VMs mean high availability at lower cost
Business continuity has become a primary driver for virtualization, new market analysis has revealed and now surpasses server consolidation as a reason to consider virtual infrastructure.
Data gathered by VMware Inc on over 1,000 sites across the globe suggest that businesses are using the technology as a cost-effective means of providing high availability and disaster recovery. Previously, these were prohibitively expensive and called for massive hardware investment.
“With VMware’s ability to pool resources and automate essential management tasks, business continuity is within reach for many organizations” said company VP Raghu Raghuram. In addition, more customers are choosing to run their business-critical applications in virtual machines.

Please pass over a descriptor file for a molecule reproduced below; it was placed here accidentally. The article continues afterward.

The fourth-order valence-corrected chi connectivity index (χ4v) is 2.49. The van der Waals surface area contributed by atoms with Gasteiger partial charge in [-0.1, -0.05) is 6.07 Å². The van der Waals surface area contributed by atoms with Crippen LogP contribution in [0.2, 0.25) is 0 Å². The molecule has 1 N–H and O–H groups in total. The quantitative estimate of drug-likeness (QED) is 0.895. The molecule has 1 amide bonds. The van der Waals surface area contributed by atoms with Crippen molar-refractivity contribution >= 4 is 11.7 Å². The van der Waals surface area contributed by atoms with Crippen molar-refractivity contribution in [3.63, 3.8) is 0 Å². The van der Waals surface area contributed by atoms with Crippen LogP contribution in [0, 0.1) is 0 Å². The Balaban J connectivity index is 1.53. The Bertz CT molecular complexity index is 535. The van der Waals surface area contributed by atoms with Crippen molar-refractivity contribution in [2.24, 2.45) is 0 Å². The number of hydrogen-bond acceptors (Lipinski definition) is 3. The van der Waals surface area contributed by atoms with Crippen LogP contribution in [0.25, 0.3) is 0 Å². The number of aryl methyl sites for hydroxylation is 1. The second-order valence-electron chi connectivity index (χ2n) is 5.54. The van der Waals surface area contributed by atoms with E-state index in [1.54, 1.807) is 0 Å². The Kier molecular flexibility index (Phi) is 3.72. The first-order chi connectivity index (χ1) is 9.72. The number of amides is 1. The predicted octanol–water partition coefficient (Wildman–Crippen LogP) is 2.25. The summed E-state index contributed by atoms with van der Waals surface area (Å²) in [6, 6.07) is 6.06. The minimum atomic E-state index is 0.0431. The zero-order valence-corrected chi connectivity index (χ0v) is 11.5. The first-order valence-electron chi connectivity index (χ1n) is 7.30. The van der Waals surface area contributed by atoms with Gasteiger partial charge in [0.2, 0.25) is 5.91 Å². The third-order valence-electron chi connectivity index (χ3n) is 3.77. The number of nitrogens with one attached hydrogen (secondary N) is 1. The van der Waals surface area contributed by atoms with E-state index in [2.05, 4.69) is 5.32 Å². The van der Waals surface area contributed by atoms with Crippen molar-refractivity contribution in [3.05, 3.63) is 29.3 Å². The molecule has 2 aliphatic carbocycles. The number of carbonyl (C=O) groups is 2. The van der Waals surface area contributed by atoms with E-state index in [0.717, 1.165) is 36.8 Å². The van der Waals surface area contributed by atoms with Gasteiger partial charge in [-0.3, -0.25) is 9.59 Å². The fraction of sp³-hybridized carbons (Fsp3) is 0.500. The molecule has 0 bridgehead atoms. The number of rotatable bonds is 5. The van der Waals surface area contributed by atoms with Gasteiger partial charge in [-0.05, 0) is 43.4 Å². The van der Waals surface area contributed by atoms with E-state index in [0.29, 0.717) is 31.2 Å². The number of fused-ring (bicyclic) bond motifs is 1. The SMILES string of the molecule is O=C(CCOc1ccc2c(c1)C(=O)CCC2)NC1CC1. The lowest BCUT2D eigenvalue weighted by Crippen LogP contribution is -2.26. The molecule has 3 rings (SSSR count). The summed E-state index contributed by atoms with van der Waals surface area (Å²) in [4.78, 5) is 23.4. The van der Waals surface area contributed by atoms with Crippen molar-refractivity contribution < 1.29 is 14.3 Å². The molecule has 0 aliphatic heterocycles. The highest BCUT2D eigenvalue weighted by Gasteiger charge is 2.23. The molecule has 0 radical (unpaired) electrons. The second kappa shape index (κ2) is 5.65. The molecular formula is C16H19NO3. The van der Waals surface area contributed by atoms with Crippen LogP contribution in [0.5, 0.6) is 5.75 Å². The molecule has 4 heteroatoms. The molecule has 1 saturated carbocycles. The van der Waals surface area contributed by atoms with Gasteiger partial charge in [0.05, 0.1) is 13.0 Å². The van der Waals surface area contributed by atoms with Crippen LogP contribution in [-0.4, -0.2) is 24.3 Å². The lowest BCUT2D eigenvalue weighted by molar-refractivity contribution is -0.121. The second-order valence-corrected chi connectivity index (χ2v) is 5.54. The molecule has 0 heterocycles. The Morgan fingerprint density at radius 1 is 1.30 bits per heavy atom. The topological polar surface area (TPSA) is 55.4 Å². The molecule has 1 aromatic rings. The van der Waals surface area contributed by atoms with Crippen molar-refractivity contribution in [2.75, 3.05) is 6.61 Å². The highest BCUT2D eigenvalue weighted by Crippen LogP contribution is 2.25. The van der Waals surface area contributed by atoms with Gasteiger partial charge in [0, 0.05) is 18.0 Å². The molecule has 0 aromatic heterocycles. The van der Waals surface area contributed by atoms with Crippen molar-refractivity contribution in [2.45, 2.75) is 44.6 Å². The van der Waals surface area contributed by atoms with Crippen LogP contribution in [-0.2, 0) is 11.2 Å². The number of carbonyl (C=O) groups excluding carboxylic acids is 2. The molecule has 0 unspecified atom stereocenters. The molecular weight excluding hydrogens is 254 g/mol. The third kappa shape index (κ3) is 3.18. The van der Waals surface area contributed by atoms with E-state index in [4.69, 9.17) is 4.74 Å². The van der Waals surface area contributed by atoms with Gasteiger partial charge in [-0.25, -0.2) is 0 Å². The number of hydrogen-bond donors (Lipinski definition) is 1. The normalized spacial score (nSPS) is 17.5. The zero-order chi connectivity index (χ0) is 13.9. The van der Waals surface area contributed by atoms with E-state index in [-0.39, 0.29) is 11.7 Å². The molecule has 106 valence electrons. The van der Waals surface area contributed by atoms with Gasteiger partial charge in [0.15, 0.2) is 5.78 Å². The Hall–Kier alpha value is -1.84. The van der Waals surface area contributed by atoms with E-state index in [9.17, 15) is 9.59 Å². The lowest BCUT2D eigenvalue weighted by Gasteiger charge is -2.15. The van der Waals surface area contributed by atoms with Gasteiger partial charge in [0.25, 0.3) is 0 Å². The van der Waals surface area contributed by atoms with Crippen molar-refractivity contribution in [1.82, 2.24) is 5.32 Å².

Some 45% of organisations were found to be involved with virtualisation projects as a means of assuring business continuity, as opposed to 40% that were driven by the objectives of server consolidation.
The most common reason given for implementing desktop virtualisation was remote access, followed by centralised desktop deployment to reduce management and administration costs.
VMware’s survey found evidence of a wide array of virtualsiation programmes that stretch from SAP and Lotus Notes Windows and Linux applications, to the most commonly virtualised Microsoft Great Plains apps.